Safety In Battery Charging Rooms
Hydrogen is produced during battery charging because of the chemical reaction of liquid inside the battery.If hydrogen gas is allowed to accumulate in an enclosed area, it is readily ignitable and may result in an explosion. During normal operations, hydrogen release from the batteries is relatively small. But during heavy recharge of the batteries, it can increase dramatically depending on the number of batteries, their charge rate, and the size of the room. This danger can be eliminated by monitoring hydrogen build-up and providing adequate ventilation with a hydrogen gas detector.
Explosive gas mixture including hydrogen and oxygen is generated from the battery due to the action of electrolysis of water contained in the electrolyte solution especially the charging operation is close to completion. As a general guide, when the battery is about fully charged, each charging ampere supplied to the cell produces about half a liter of hydrogen per hour from each cell in "normal conditions" at sea level, 25C ambient temperature. Battery manufacturers should be able to provide exact gassing rate, charging voltage, and charging currents for the type of battery installed. These mixture is lighter than the air and would accumulate in the ceiling area of the charging room.
Hydrogen gas when mixed with oxygen or air can be explosive. The lower explosive level (LEL) for Hydrogen is 4% by volume. If sufficient hydrogen collects in a room, it can create an explosive atmosphere. An ignition source such as spark or naked flame may cause a fierce explosion of this explosive mixture. These hazards can destroy equipment or workplace and also cause injury or death to personnel. To prevent this danger it is necessary monitoring hydrogen concetration continously and taking appropriate action if a build up occurs. It is important to consider that smouldering burn may turn into a blaze in the presence of enriched oxygen. Any combustibles in the vicinity, which is not ignited in the air normally, may ignite by itself in the presence of enriched oxygen.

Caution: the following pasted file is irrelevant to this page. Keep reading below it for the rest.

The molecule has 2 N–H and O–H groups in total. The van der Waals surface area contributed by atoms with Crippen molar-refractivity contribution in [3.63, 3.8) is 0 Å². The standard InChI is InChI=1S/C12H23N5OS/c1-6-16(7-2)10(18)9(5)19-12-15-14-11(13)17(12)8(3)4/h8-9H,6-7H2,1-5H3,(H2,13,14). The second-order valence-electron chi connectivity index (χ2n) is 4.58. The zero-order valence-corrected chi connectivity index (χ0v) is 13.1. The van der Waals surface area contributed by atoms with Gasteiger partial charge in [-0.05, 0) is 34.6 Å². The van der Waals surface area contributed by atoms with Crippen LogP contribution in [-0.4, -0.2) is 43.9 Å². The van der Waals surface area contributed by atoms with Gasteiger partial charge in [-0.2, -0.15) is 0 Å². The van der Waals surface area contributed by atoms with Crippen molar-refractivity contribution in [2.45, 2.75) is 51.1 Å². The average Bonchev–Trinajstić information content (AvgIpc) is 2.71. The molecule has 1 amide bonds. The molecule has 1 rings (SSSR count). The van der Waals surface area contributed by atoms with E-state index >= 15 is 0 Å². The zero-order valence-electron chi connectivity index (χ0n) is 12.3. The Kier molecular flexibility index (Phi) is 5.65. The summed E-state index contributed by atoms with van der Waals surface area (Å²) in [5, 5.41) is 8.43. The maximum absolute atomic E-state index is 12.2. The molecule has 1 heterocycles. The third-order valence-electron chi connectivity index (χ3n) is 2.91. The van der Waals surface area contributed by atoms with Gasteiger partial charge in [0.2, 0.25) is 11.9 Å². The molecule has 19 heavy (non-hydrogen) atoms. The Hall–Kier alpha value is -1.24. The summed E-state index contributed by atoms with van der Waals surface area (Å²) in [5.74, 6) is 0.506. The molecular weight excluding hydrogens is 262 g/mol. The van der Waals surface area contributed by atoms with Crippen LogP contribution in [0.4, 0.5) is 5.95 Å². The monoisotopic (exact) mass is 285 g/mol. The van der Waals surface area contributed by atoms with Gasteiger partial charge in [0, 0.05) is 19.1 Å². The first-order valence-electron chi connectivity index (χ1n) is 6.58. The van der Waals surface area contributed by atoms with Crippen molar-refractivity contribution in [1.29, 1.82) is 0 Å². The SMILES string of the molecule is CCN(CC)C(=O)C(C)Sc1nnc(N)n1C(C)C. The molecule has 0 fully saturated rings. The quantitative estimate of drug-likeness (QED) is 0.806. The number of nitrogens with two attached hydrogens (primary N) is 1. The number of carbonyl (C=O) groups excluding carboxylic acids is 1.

To prevent this hazard it is necessary to monitor Hydrogen level via hydrogen gas detectors and manage the ventilation to prevent the accumulation of an explosive mixture into the charging rooms. Hydrogen gas detector will enable measurement of the gas level and generate alarm indications at defined threshold level. Continuous monitoring in battery rooms is necessary to get early warning and initiate preventative actions before reaching excessive hydrogen gas levels. Prosense Hydrogen detectors and DPX Gas Control Panles have adjustable alarm levels. If these alarm levels are exceeded, the gas control system activates alarms and related switching output relay. Usually low level alarm used to clear out the hydrogen via turning on ventilation system or increase the fan speed. The high level alarm should never be exceeded if design of the battery charging room ventilation is adequate. In case high level alarm activated more serious actions must be taken, turning off the battery charger or initiating emergency alarm actions.
Prosense Hydrogen gas detectors can monitor gas level in PPM or LEL range that would be suitable depending of the industry and application specifications. Prosense provides concurrent remote monitoring options with DPX panels and detectors integrated to panels. It is important to monitor hydrogen level in battery charging rooms to provide safety and continuity in workplace.
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